Neonatal acute kidney injury: recording rate, course, and outcome: one center experience

Roxana Cleper*, Itay Shavit, Danit Blumenthal, Lewis Reisman, Galit Pomeranz, Alon Haham, Shiran Friedman, Ilana Goldiner, Dror Mandel

*Corresponding author for this work

Research output: Contribution to journalArticlepeer-review

13 Scopus citations


Background: Neonates, and particularly preterm newborns, are at increased risk for acute kidney injury (AKI) due to immature kidney function. While specific criteria have been defined for AKI in this particular population, this diagnosis is frequently overlooked, and consequently, is often not recorded in patients’ medical files. AKI-associated short- and long-term morbidity and mortality underline the importance of this diagnosis Objective: To assess the recording rate of AKI in the neonatal intensive care unit (NICU), and to identify clinical features that may promote awareness to this condition. Study design: The database of one medical center was searched for serum creatinine values above 1 mg% among all the newborns (more than 48 hours old) who were hospitalized in the neonatal intensive care unit (NICU) during the years 2010–2015, and who underwent at least two blood tests during their hospitalization. The files of patients who met acute kidney injury (AKI) diagnostic criteria were searched for AKI diagnosis, maternal, fetal, and postnatal course and outcome. Results: Of 59 newborns who met AKI criteria, 51 (86%) were preterm and 8 term newborns. The respective mean gestational weeks at birth were: 28 ± 3 and 38.5 ± 1, and mean birth weights: 1002 ± 57 and 3157 ± 375 grams. Mortality rates were 14/51 (27%) versus 1/8 (12.5%). Of the 44 survivors, AKI was recorded in the medical files of 9/37 (24%) preterm versus 5/7 (71%) term-newborns. AKI associated with twin pregnancy in preterm neonates: 22 (43%) versus 1 (12.5%) in term-newborn. Unexpected high frequencies of maternal obstetrical problems and cesarean section delivery: 62.5 and 78%, respectively, along with persistently depressed 5-min Apgar 6.6 ± 3.5 were found in term newborns with AKI. Congenital anomalies of the urinary tract (CAKUT) were suspected prenatally on fetal ultrasound in 3 (6%) and 1 (12.5%) of the respective groups, a 10-fold higher rate than that observed in the general population. AKI recurred in 18 (35%) of the preterm and none of the term neonates. Mild AKI episodes (Stage 1–2) occurred in 30/37 (81%) by contrast to severe events (Stage 3) in 4/7 (57%) preterm and term survivors, respectively. Ventilation duration associated significantly with AKI recurrence, and sepsis with mortality: OR 1.25 (95%CI = 1.09–1.43) (p <.001) and OR = 4.65 (95%CI = 1.26–17.2) (p =.014), respectively. Conclusions: We demonstrated underreporting of AKI, particularly among preterm newborns, a population at high risk of developing recurrent episodes. Our data suggest different clinical profiles of AKI among preterm and term neonates: with later onset, milder but recurrent episodes in the former. Increased alertness for AKI diagnosis is needed for neonates with prolonged respiratory support, treated with diuretics and after sepsis. Newborns suspected of CAKUT (Congenital Anomalies of Kidneys and Urinary Tract) as per fetal ultrasound might need closer observation for AKI occurrence.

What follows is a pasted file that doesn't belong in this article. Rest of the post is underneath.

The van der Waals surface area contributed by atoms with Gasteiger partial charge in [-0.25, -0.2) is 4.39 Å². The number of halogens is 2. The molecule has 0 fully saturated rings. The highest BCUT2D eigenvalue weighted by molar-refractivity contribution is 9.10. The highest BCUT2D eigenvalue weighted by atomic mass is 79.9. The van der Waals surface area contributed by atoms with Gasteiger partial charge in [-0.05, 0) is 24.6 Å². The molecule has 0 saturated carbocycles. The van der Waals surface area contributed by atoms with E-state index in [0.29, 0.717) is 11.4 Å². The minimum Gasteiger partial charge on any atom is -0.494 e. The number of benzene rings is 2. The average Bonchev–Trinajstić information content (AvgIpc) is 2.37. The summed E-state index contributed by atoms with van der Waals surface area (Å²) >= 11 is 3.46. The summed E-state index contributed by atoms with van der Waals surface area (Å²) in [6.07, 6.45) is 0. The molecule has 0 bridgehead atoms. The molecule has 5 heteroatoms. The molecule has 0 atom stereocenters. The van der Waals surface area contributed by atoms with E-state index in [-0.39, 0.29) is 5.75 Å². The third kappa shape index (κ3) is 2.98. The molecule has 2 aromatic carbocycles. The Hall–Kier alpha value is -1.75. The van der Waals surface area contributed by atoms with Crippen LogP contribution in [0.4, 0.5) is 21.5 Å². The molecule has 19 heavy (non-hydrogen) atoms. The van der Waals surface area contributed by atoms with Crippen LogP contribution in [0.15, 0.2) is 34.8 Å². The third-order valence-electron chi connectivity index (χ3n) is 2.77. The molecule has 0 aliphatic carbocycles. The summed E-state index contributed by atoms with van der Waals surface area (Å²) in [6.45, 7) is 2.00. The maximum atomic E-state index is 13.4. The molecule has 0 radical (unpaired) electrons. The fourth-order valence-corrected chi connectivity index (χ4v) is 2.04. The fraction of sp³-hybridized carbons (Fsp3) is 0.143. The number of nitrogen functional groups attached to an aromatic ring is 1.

Original languageEnglish
Pages (from-to)3379-3385
Number of pages7
JournalJournal of Maternal-Fetal and Neonatal Medicine
Issue number20
StatePublished - 18 Oct 2019
Externally publishedYes


  • AKI
  • neonates
  • preterm
  • twins
  • underreporting


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